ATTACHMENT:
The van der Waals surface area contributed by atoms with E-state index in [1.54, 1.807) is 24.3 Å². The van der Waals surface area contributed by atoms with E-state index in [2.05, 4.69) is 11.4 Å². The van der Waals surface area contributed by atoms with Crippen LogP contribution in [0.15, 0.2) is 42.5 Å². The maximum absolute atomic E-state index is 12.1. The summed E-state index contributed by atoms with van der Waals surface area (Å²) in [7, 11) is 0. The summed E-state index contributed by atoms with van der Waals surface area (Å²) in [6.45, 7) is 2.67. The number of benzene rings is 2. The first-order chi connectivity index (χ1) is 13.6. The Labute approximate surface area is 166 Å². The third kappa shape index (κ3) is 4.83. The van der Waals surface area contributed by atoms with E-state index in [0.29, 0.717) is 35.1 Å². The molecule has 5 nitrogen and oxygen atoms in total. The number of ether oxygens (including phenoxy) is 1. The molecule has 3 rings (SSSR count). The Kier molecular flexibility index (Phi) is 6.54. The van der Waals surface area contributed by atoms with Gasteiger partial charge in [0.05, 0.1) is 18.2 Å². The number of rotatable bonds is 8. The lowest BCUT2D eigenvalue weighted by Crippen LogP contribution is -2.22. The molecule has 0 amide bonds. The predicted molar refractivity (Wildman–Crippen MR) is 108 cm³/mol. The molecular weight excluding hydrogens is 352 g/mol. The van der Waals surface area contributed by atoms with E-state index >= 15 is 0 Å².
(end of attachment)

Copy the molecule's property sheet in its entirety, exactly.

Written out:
The van der Waals surface area contributed by atoms with E-state index in [1.54, 1.807) is 24.3 Å². The van der Waals surface area contributed by atoms with E-state index in [2.05, 4.69) is 11.4 Å². The van der Waals surface area contributed by atoms with Crippen LogP contribution in [0.15, 0.2) is 42.5 Å². The maximum absolute atomic E-state index is 12.1. The summed E-state index contributed by atoms with van der Waals surface area (Å²) in [7, 11) is 0. The summed E-state index contributed by atoms with van der Waals surface area (Å²) in [6.45, 7) is 2.67. The number of benzene rings is 2. The first-order chi connectivity index (χ1) is 13.6. The Labute approximate surface area is 166 Å². The third kappa shape index (κ3) is 4.83. The van der Waals surface area contributed by atoms with E-state index in [0.29, 0.717) is 35.1 Å². The molecule has 5 nitrogen and oxygen atoms in total. The number of ether oxygens (including phenoxy) is 1. The molecule has 3 rings (SSSR count). The Kier molecular flexibility index (Phi) is 6.54. The van der Waals surface area contributed by atoms with Gasteiger partial charge in [0.05, 0.1) is 18.2 Å². The number of rotatable bonds is 8. The lowest BCUT2D eigenvalue weighted by Crippen LogP contribution is -2.22. The molecule has 0 amide bonds. The predicted molar refractivity (Wildman–Crippen MR) is 108 cm³/mol. The molecular weight excluding hydrogens is 352 g/mol. The van der Waals surface area contributed by atoms with E-state index >= 15 is 0 Å².